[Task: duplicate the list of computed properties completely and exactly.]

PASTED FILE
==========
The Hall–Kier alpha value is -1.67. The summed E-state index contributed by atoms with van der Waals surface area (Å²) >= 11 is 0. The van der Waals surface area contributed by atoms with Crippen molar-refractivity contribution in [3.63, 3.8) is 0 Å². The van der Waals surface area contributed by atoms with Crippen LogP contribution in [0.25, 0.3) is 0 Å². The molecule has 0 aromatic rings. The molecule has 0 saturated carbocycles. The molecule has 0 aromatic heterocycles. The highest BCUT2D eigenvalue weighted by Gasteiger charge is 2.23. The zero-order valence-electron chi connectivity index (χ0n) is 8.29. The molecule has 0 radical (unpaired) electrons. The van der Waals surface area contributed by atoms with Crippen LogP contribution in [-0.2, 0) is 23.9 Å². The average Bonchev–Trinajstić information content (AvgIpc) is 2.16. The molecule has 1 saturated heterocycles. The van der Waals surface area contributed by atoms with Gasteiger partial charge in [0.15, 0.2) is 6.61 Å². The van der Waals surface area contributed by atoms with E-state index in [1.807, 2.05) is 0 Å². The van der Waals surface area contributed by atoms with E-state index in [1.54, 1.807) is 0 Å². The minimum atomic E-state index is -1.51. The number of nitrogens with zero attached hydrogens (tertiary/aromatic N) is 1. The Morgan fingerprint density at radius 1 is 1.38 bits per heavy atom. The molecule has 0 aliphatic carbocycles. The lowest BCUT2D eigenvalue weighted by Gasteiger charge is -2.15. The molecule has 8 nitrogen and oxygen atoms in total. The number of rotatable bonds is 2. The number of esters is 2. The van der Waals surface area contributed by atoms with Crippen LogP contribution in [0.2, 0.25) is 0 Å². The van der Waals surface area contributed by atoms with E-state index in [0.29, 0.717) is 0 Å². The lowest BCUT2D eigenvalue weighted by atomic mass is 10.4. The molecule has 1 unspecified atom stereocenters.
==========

The Hall–Kier alpha value is -1.67. The summed E-state index contributed by atoms with van der Waals surface area (Å²) >= 11 is 0. The van der Waals surface area contributed by atoms with Crippen molar-refractivity contribution in [3.63, 3.8) is 0 Å². The van der Waals surface area contributed by atoms with Crippen LogP contribution in [0.25, 0.3) is 0 Å². The molecule has 0 aromatic rings. The molecule has 0 saturated carbocycles. The molecule has 0 aromatic heterocycles. The highest BCUT2D eigenvalue weighted by Gasteiger charge is 2.23. The zero-order valence-electron chi connectivity index (χ0n) is 8.29. The molecule has 0 radical (unpaired) electrons. The van der Waals surface area contributed by atoms with Crippen LogP contribution in [-0.2, 0) is 23.9 Å². The average Bonchev–Trinajstić information content (AvgIpc) is 2.16. The molecule has 1 saturated heterocycles. The van der Waals surface area contributed by atoms with Gasteiger partial charge in [0.15, 0.2) is 6.61 Å². The van der Waals surface area contributed by atoms with E-state index in [1.807, 2.05) is 0 Å². The van der Waals surface area contributed by atoms with E-state index in [1.54, 1.807) is 0 Å². The minimum atomic E-state index is -1.51. The number of nitrogens with zero attached hydrogens (tertiary/aromatic N) is 1. The Morgan fingerprint density at radius 1 is 1.38 bits per heavy atom. The molecule has 0 aliphatic carbocycles. The lowest BCUT2D eigenvalue weighted by Gasteiger charge is -2.15. The molecule has 8 nitrogen and oxygen atoms in total. The number of rotatable bonds is 2. The number of esters is 2. The van der Waals surface area contributed by atoms with Crippen LogP contribution in [0.2, 0.25) is 0 Å². The van der Waals surface area contributed by atoms with E-state index in [0.29, 0.717) is 0 Å². The lowest BCUT2D eigenvalue weighted by atomic mass is 10.4. The molecule has 1 unspecified atom stereocenters.